The British Chambers of Commerce has launched a wide-ranging attack on the government’s e-business strategy, condemning its ‘distracting and irrelevant preoccupation’ with meeting targets for internet connection.
Showing little mercy for the government’s much-vaunted e-credentials, the BCC claimed setting targets for the number of companies going online was doing more harm than good.
It also criticised the slow roll-out of broadband access, claimed the DTI’s e-business advisers need better training and said Whitehall should reduce the number of its own websites to ‘more manageable levels’.
The BCC’s broadside came in a report by its own E-business Taskforce, delivered to e-commerce minister Douglas Alexander along with 10 recommendations for future strategy.
According to the organisation, its 135,000-strong membership – particularly small and medium-sized firms – will begin trading online only for sound commercial reasons and ‘not to meet artificial targets set by government’. The BCC said the targets should be scrapped, and UK business should be left alone to drive the e-commerce agenda ‘with the government assisting the process by not standing in the way and wasting precious efforts and resources on meeting targets.’
The report said one major way the government could help would be by getting the broadband bandwagon rolling. It said suppliers should be encouraged ‘by legislation if necessary’ to speed up the implementation of broadband services.
The BCC also said e-business and general IT skills among UK companies needed improvement, but questioned the ability of some elements of the government’s current training structure to deliver. ‘The taskforce registered considerable concern over the inconsistencies in the training of some accredited online advisers,’ said the report.
‘Businesses should have the right to the very best advice and information when making important investment decisions which will potentially affect their performance for years to come.’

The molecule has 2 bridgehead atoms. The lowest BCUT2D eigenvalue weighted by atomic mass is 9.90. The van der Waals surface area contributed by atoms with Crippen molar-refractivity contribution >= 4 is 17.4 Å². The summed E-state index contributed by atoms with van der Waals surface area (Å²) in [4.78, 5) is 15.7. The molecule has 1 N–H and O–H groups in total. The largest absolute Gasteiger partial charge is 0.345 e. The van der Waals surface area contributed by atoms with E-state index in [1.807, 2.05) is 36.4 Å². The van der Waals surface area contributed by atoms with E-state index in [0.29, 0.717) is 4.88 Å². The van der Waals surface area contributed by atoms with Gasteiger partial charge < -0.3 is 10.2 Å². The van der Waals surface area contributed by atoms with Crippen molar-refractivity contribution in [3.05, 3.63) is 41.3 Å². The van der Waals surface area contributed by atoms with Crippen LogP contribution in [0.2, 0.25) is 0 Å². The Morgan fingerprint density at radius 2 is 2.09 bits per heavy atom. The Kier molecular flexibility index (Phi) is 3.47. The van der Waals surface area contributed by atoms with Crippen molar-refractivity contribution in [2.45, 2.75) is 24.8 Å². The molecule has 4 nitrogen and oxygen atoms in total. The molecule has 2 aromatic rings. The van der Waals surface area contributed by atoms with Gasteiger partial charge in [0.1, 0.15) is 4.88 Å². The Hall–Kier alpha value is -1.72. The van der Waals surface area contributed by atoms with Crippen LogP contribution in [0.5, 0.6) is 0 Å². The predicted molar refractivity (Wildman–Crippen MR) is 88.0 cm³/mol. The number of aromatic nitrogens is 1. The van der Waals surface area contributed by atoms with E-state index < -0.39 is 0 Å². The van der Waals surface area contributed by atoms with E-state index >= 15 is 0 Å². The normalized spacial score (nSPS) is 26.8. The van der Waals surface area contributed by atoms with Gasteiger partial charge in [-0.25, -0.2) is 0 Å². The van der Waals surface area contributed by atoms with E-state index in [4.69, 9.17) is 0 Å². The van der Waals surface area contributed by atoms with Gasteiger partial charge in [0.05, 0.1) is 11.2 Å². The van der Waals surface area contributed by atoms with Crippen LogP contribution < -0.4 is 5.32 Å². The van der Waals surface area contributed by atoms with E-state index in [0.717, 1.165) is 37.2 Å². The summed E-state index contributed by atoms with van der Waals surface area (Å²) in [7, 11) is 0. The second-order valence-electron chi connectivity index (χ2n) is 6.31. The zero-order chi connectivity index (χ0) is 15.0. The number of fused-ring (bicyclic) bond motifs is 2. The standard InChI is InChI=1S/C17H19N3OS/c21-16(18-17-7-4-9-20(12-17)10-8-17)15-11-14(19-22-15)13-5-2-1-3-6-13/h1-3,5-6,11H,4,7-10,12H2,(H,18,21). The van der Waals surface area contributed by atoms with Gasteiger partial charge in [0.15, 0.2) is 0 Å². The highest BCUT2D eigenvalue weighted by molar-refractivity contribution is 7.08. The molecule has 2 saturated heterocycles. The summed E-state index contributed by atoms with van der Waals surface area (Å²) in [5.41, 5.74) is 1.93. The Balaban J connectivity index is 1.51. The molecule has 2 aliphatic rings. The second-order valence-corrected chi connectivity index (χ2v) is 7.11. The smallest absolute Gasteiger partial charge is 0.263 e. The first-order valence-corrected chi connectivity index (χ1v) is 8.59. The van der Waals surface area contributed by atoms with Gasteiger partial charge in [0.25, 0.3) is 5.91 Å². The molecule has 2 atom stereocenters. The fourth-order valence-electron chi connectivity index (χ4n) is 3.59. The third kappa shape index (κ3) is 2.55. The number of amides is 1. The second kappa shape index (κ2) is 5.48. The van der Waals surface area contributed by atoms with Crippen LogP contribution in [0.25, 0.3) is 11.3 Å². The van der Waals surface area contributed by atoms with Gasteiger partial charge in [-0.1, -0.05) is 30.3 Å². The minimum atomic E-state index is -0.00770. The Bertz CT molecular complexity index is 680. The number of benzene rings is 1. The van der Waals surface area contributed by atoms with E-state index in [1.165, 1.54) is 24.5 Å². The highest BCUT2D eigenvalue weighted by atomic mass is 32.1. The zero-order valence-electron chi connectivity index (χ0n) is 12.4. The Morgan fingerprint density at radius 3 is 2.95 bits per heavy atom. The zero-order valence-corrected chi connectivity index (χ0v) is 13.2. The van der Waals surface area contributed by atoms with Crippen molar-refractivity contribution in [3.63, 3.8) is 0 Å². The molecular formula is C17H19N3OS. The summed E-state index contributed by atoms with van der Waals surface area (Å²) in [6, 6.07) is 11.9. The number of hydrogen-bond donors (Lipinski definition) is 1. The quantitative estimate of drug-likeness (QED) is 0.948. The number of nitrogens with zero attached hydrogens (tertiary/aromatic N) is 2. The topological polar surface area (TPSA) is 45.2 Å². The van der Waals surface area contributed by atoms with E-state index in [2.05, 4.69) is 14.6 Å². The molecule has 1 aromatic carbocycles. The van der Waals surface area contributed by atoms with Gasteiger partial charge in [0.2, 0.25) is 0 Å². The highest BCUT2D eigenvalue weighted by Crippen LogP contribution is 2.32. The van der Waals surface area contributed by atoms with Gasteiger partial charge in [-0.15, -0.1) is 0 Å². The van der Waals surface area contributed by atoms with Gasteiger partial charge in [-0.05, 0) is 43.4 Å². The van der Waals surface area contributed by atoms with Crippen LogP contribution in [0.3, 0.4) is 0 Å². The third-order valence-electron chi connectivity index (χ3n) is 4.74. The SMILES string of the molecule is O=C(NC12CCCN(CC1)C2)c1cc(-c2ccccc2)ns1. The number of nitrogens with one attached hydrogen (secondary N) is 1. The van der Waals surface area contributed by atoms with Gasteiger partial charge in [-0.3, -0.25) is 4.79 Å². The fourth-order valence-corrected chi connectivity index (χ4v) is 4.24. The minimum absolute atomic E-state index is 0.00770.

Muddying the waters
The BCC asked the DTI to concentrate on quality, not quantity when creating websites aimed at helping companies trade electronically. ‘There are numerous websites and information points, all aimed at businesses, that the taskforce believes are muddying the waters rather than showing the way forward.’
Other recommendations included better measures to tackle cyber crime, extended capital allowances for IT investment and less regulation in areas such as data protection.
Government looks to grants for online boost
With the BCC’s criticisms ringing in his ears, e-commerce minister Douglas Alexander announced funding for four initiatives to improve online security – complete with the obligatory website.
The DTI and several partner bodies will hand out a total of £3m to IT research projects at the universities of Paisley, York, Manchester and UMIST. Alexander said academics at the four institutions are working on ‘cutting-edge’ IT security technologies, including complex data analysis and speech-recognition systems.
The University of York will receive more than £1m towards further development of its Fedaura pattern recognition software, a project already backed by several major IT companies including EDS and Sun Microsystems.
Manchester University’s Department of Computer Science will receive £700,000 for its Fair Integrated Data Exchange Services (FIDES) initiative. This aims to develop secure online e-procurement systems.
Alexander claimed the research grants would exploit the UK’s ‘world-leading’ status in developing advanced IT security technologies, all of which would help boost general confidence in online trading.
The projects form part of the government’s wider Management of Information programme, which is also funded by the Engineering and Physical Sciences Research Council, the Economic and Social Research Council and Qinetiq (formerly DERA).
Inevitably the DTI’s electronic security initiative also has its own website – www.securityatwork.org.uk – containing details of relevant technologies and products.